In the fall of 2019, Trump’s efforts to pressure Ukrainian President Volodymyr Zelensky into investigating the Biden family’s business dealings were revealed in the press. Romney called the scheme “wrong and appalling,” and Trump responded with a wrathful series of tweets that culminated with a call to #IMPEACHMITTROMNEY. A few weeks later, Romney read in the press that McConnell had privately urged Trump to stop attacking members of the Senate. Romney thanked McConnell for sticking up for him against Trump.
“It wasn’t for you so much as for him,” McConnell replied. “He’s an idiot. He doesn’t think when he says things. How stupid do you have to be to not realize that you shouldn’t attack your jurors?
“You’re lucky,” McConnell continued. “You can say the things that we all think. You’re in a position to say things about him that we all agree with but can’t say.” (A spokesperson said that McConnell does not recall this conversation and that he was “fully aligned” with Trump during the impeachment trial.)
As House Democrats pursued their impeachment case against the president, Romney carefully studied his constitutional role in the imminent Senate trial. He read and reread Alexander Hamilton’s treatise on impeachment, “Federalist No. 65.” He pored over the work of constitutional scholars and reviewed historical definitions of “high crimes and misdemeanors.” His understanding was that once the House impeached a president, senators were called on to set aside their partisan passions and act as impartial jurors.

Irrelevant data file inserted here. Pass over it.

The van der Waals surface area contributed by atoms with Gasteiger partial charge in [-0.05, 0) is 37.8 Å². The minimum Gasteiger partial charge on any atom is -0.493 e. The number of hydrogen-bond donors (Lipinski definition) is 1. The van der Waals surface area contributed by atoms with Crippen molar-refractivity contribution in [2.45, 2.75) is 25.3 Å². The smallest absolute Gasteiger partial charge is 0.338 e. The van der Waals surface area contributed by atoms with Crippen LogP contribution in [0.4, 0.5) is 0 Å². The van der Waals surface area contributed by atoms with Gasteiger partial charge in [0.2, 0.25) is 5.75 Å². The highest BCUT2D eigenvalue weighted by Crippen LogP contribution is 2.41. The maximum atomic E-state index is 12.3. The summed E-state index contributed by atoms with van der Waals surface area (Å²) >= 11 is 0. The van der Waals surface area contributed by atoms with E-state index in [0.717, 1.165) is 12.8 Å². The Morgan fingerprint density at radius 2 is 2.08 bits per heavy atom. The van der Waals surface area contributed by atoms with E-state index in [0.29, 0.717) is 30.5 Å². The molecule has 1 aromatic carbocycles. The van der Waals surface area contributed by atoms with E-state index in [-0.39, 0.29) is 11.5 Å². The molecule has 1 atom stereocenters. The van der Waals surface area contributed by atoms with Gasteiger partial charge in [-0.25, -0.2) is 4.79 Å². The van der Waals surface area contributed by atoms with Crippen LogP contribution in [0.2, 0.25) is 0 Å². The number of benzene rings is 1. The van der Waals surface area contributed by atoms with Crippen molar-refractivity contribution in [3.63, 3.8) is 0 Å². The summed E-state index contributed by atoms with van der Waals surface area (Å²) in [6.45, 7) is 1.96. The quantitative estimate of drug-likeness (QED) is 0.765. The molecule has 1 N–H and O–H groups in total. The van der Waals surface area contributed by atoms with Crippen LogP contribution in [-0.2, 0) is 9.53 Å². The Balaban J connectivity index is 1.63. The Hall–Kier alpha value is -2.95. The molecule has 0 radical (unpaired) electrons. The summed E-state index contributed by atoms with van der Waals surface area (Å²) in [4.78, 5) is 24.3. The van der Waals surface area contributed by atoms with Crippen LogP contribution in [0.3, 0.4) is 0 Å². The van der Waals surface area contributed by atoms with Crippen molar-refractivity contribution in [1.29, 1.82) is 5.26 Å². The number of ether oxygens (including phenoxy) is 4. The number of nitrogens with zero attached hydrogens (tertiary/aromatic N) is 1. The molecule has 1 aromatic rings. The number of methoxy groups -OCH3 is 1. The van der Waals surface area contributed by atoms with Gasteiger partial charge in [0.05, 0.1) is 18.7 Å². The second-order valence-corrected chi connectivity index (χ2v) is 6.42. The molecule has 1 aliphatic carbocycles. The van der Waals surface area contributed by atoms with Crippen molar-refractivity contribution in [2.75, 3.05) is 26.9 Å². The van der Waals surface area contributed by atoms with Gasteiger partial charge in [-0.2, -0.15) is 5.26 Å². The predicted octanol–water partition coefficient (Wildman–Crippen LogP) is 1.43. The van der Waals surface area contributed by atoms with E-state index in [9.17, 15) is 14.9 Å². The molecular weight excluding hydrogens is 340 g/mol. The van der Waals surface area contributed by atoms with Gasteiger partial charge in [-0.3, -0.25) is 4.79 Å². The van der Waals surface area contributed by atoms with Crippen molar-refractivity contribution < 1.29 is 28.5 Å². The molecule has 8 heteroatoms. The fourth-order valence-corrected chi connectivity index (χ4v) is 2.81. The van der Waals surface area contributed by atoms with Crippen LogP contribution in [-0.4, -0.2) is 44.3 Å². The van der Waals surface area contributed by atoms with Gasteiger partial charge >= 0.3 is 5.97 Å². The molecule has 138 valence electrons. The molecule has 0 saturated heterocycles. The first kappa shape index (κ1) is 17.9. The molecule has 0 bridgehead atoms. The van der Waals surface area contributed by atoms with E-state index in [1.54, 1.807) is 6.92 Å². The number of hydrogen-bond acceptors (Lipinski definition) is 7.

Meanwhile, among Romney’s Republican colleagues, rank cynicism reigned. They didn’t want to hear from witnesses; they didn’t want to learn new facts; they didn’t want to hold a trial at all. During an interview with CNN, Lindsey Graham frankly admitted that he was “not trying to pretend to be a fair juror here,” and predicted that the impeachment process would “die quickly” once it reached the Senate.
On December 11, 2019, McConnell summoned Romney to his office and pitched him on joining forces. He explained that several vulnerable members of their caucus were up for reelection, and that a prolonged, polarizing Senate trial would force them to take tough votes that risked alienating their constituents. McConnell wanted Romney to vote to end the trial as soon as the opening arguments were completed. McConnell didn’t bother defending Trump’s actions. Instead, he argued that protecting the GOP’s Senate majority was a matter of vital national importance. He predicted that Trump would lose reelection, and painted an apocalyptic picture of what would happen if Democrats took control of Congress: They’d turn Puerto Rico and D.C. into states, engineering a permanent Senate majority; they’d ram through left-wing legislation such as Medicare for All and the Green New Deal. Romney said he couldn’t make any promises about his vote. (McConnell declined to comment on this conversation.)